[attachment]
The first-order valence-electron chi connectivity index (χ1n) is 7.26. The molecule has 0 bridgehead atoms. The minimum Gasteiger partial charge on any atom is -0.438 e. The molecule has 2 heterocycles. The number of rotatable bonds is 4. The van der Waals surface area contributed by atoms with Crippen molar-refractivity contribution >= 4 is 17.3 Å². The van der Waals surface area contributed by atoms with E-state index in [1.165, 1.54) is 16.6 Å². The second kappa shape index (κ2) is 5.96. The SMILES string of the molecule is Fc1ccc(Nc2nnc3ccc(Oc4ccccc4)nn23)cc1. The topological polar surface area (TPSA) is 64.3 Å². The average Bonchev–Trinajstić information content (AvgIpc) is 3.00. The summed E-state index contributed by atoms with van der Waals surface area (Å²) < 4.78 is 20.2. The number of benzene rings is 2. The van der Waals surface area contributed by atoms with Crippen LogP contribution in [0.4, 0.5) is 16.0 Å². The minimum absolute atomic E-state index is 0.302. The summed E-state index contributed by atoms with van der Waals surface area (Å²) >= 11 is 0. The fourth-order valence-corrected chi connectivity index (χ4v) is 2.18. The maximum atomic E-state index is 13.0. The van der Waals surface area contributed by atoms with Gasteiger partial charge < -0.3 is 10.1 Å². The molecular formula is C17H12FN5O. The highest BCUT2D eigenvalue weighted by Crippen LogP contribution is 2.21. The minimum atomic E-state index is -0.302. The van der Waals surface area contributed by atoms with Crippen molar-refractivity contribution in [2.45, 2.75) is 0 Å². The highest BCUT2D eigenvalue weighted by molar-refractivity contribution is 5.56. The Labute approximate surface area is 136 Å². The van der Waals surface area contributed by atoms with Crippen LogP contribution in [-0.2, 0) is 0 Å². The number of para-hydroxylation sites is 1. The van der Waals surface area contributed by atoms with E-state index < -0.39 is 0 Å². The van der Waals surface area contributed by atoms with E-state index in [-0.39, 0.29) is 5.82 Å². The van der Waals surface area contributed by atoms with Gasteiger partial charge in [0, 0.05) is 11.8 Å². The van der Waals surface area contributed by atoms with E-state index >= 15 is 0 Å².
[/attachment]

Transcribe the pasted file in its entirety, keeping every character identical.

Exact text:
The first-order valence-electron chi connectivity index (χ1n) is 7.26. The molecule has 0 bridgehead atoms. The minimum Gasteiger partial charge on any atom is -0.438 e. The molecule has 2 heterocycles. The number of rotatable bonds is 4. The van der Waals surface area contributed by atoms with Crippen molar-refractivity contribution >= 4 is 17.3 Å². The van der Waals surface area contributed by atoms with E-state index in [1.165, 1.54) is 16.6 Å². The second kappa shape index (κ2) is 5.96. The SMILES string of the molecule is Fc1ccc(Nc2nnc3ccc(Oc4ccccc4)nn23)cc1. The topological polar surface area (TPSA) is 64.3 Å². The average Bonchev–Trinajstić information content (AvgIpc) is 3.00. The summed E-state index contributed by atoms with van der Waals surface area (Å²) < 4.78 is 20.2. The number of benzene rings is 2. The van der Waals surface area contributed by atoms with Crippen LogP contribution in [0.4, 0.5) is 16.0 Å². The minimum absolute atomic E-state index is 0.302. The summed E-state index contributed by atoms with van der Waals surface area (Å²) >= 11 is 0. The fourth-order valence-corrected chi connectivity index (χ4v) is 2.18. The maximum atomic E-state index is 13.0. The van der Waals surface area contributed by atoms with Gasteiger partial charge < -0.3 is 10.1 Å². The molecular formula is C17H12FN5O. The highest BCUT2D eigenvalue weighted by Crippen LogP contribution is 2.21. The minimum atomic E-state index is -0.302. The van der Waals surface area contributed by atoms with Crippen molar-refractivity contribution in [2.45, 2.75) is 0 Å². The highest BCUT2D eigenvalue weighted by molar-refractivity contribution is 5.56. The Labute approximate surface area is 136 Å². The van der Waals surface area contributed by atoms with Crippen LogP contribution in [-0.2, 0) is 0 Å². The number of para-hydroxylation sites is 1. The van der Waals surface area contributed by atoms with E-state index < -0.39 is 0 Å². The van der Waals surface area contributed by atoms with E-state index in [-0.39, 0.29) is 5.82 Å². The van der Waals surface area contributed by atoms with Gasteiger partial charge in [0, 0.05) is 11.8 Å². The van der Waals surface area contributed by atoms with E-state index >= 15 is 0 Å².